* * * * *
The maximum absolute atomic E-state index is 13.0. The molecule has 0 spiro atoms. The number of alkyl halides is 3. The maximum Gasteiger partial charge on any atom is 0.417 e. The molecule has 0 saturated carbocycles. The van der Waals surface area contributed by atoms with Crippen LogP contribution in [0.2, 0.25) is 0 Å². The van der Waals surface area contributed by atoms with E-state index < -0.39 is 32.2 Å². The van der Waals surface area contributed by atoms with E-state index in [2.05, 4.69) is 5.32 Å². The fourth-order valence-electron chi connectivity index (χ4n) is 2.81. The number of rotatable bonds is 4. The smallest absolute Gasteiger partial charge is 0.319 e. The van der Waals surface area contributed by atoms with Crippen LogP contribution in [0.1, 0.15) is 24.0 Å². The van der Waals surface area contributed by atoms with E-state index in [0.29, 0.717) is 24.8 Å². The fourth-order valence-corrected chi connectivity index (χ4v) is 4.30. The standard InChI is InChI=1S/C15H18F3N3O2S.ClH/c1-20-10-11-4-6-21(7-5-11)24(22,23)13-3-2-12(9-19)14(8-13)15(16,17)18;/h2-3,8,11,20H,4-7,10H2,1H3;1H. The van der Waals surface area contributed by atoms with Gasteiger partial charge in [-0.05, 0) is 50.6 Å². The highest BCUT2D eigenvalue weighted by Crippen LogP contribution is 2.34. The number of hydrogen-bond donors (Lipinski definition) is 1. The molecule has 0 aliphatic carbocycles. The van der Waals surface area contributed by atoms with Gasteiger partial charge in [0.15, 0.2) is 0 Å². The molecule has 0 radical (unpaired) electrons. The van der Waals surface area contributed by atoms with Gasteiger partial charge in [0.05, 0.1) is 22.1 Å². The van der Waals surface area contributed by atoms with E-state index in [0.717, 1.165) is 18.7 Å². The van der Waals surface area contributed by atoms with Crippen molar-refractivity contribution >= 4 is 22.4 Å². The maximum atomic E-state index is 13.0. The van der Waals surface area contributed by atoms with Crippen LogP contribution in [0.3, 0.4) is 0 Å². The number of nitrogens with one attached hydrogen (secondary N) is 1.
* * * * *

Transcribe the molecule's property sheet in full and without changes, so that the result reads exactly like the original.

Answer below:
The maximum absolute atomic E-state index is 13.0. The molecule has 0 spiro atoms. The number of alkyl halides is 3. The maximum Gasteiger partial charge on any atom is 0.417 e. The molecule has 0 saturated carbocycles. The van der Waals surface area contributed by atoms with Crippen LogP contribution in [0.2, 0.25) is 0 Å². The van der Waals surface area contributed by atoms with E-state index < -0.39 is 32.2 Å². The van der Waals surface area contributed by atoms with E-state index in [2.05, 4.69) is 5.32 Å². The fourth-order valence-electron chi connectivity index (χ4n) is 2.81. The number of rotatable bonds is 4. The smallest absolute Gasteiger partial charge is 0.319 e. The van der Waals surface area contributed by atoms with Crippen LogP contribution in [0.1, 0.15) is 24.0 Å². The van der Waals surface area contributed by atoms with E-state index in [0.29, 0.717) is 24.8 Å². The fourth-order valence-corrected chi connectivity index (χ4v) is 4.30. The standard InChI is InChI=1S/C15H18F3N3O2S.ClH/c1-20-10-11-4-6-21(7-5-11)24(22,23)13-3-2-12(9-19)14(8-13)15(16,17)18;/h2-3,8,11,20H,4-7,10H2,1H3;1H. The van der Waals surface area contributed by atoms with Gasteiger partial charge in [-0.05, 0) is 50.6 Å². The highest BCUT2D eigenvalue weighted by Crippen LogP contribution is 2.34. The number of hydrogen-bond donors (Lipinski definition) is 1. The molecule has 0 aliphatic carbocycles. The van der Waals surface area contributed by atoms with Gasteiger partial charge in [0.15, 0.2) is 0 Å². The molecule has 0 radical (unpaired) electrons. The van der Waals surface area contributed by atoms with Gasteiger partial charge in [0.05, 0.1) is 22.1 Å². The van der Waals surface area contributed by atoms with E-state index in [0.717, 1.165) is 18.7 Å². The van der Waals surface area contributed by atoms with Crippen molar-refractivity contribution >= 4 is 22.4 Å². The maximum atomic E-state index is 13.0. The van der Waals surface area contributed by atoms with Crippen LogP contribution in [0.3, 0.4) is 0 Å². The number of nitrogens with one attached hydrogen (secondary N) is 1.